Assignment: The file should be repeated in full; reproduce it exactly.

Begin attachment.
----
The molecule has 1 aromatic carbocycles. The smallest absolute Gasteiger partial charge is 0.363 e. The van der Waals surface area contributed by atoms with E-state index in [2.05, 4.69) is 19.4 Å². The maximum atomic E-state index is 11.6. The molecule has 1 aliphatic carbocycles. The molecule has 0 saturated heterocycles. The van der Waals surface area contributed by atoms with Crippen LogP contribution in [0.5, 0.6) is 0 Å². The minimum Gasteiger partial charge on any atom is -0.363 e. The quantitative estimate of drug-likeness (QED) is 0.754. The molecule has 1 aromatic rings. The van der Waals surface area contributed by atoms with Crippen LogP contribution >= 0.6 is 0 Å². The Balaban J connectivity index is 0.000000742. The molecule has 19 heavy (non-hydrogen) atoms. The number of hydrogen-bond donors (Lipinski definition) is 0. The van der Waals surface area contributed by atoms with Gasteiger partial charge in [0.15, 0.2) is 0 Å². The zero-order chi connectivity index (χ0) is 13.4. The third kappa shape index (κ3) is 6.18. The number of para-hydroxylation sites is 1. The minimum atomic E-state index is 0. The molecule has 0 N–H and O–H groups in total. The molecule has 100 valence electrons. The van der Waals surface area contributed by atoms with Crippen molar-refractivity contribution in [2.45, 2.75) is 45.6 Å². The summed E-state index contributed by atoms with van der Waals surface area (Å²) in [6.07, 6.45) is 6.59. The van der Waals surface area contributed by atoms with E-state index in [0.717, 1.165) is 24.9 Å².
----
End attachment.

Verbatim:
The molecule has 1 aromatic carbocycles. The smallest absolute Gasteiger partial charge is 0.363 e. The van der Waals surface area contributed by atoms with E-state index in [2.05, 4.69) is 19.4 Å². The maximum atomic E-state index is 11.6. The molecule has 1 aliphatic carbocycles. The molecule has 0 saturated heterocycles. The van der Waals surface area contributed by atoms with Crippen LogP contribution in [0.5, 0.6) is 0 Å². The minimum Gasteiger partial charge on any atom is -0.363 e. The quantitative estimate of drug-likeness (QED) is 0.754. The molecule has 1 aromatic rings. The van der Waals surface area contributed by atoms with Crippen LogP contribution >= 0.6 is 0 Å². The Balaban J connectivity index is 0.000000742. The molecule has 19 heavy (non-hydrogen) atoms. The number of hydrogen-bond donors (Lipinski definition) is 0. The van der Waals surface area contributed by atoms with Gasteiger partial charge in [0.15, 0.2) is 0 Å². The zero-order chi connectivity index (χ0) is 13.4. The third kappa shape index (κ3) is 6.18. The number of para-hydroxylation sites is 1. The minimum atomic E-state index is 0. The molecule has 0 N–H and O–H groups in total. The molecule has 100 valence electrons. The van der Waals surface area contributed by atoms with Crippen molar-refractivity contribution in [2.45, 2.75) is 45.6 Å². The summed E-state index contributed by atoms with van der Waals surface area (Å²) in [6.07, 6.45) is 6.59. The van der Waals surface area contributed by atoms with E-state index in [0.717, 1.165) is 24.9 Å².